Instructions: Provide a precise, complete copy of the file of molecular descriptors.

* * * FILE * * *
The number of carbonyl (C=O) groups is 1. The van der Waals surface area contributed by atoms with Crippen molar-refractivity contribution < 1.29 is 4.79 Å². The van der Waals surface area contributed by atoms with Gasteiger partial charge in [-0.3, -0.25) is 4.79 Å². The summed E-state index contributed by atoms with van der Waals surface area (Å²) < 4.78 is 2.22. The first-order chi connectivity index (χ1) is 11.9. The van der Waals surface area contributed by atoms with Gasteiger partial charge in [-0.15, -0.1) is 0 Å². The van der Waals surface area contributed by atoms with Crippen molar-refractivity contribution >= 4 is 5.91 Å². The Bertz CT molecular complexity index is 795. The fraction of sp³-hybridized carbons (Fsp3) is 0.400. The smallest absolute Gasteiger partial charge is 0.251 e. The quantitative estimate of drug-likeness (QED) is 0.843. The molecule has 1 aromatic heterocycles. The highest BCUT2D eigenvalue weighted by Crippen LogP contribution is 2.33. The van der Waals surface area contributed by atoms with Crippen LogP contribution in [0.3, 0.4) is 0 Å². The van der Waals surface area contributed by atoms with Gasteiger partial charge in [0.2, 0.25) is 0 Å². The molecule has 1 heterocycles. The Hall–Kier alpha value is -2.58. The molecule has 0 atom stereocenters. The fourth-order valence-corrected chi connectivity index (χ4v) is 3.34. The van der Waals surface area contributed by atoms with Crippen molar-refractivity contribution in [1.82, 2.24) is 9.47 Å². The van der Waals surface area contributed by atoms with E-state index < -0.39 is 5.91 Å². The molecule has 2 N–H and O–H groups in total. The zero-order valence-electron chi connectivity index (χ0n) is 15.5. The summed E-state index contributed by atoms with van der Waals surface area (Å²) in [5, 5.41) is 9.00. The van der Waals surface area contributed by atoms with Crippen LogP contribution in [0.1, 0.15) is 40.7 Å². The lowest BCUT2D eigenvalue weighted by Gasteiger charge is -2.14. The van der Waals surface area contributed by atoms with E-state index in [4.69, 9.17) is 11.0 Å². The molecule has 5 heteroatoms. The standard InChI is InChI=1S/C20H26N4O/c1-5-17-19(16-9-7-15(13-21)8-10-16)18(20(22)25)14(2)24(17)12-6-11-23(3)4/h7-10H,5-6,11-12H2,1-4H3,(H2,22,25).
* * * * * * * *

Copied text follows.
The number of carbonyl (C=O) groups is 1. The van der Waals surface area contributed by atoms with Crippen molar-refractivity contribution < 1.29 is 4.79 Å². The van der Waals surface area contributed by atoms with Gasteiger partial charge in [-0.3, -0.25) is 4.79 Å². The summed E-state index contributed by atoms with van der Waals surface area (Å²) < 4.78 is 2.22. The first-order chi connectivity index (χ1) is 11.9. The van der Waals surface area contributed by atoms with Gasteiger partial charge in [-0.15, -0.1) is 0 Å². The van der Waals surface area contributed by atoms with Crippen molar-refractivity contribution >= 4 is 5.91 Å². The Bertz CT molecular complexity index is 795. The fraction of sp³-hybridized carbons (Fsp3) is 0.400. The smallest absolute Gasteiger partial charge is 0.251 e. The quantitative estimate of drug-likeness (QED) is 0.843. The molecule has 1 aromatic heterocycles. The highest BCUT2D eigenvalue weighted by Crippen LogP contribution is 2.33. The van der Waals surface area contributed by atoms with Crippen LogP contribution in [0.3, 0.4) is 0 Å². The van der Waals surface area contributed by atoms with Gasteiger partial charge in [0.2, 0.25) is 0 Å². The molecule has 1 heterocycles. The Hall–Kier alpha value is -2.58. The molecule has 0 atom stereocenters. The fourth-order valence-corrected chi connectivity index (χ4v) is 3.34. The van der Waals surface area contributed by atoms with Crippen molar-refractivity contribution in [1.82, 2.24) is 9.47 Å². The van der Waals surface area contributed by atoms with E-state index < -0.39 is 5.91 Å². The molecule has 2 N–H and O–H groups in total. The zero-order valence-electron chi connectivity index (χ0n) is 15.5. The summed E-state index contributed by atoms with van der Waals surface area (Å²) in [5, 5.41) is 9.00. The van der Waals surface area contributed by atoms with Crippen LogP contribution in [0.1, 0.15) is 40.7 Å². The lowest BCUT2D eigenvalue weighted by Gasteiger charge is -2.14. The van der Waals surface area contributed by atoms with E-state index in [4.69, 9.17) is 11.0 Å². The molecule has 5 heteroatoms. The standard InChI is InChI=1S/C20H26N4O/c1-5-17-19(16-9-7-15(13-21)8-10-16)18(20(22)25)14(2)24(17)12-6-11-23(3)4/h7-10H,5-6,11-12H2,1-4H3,(H2,22,25).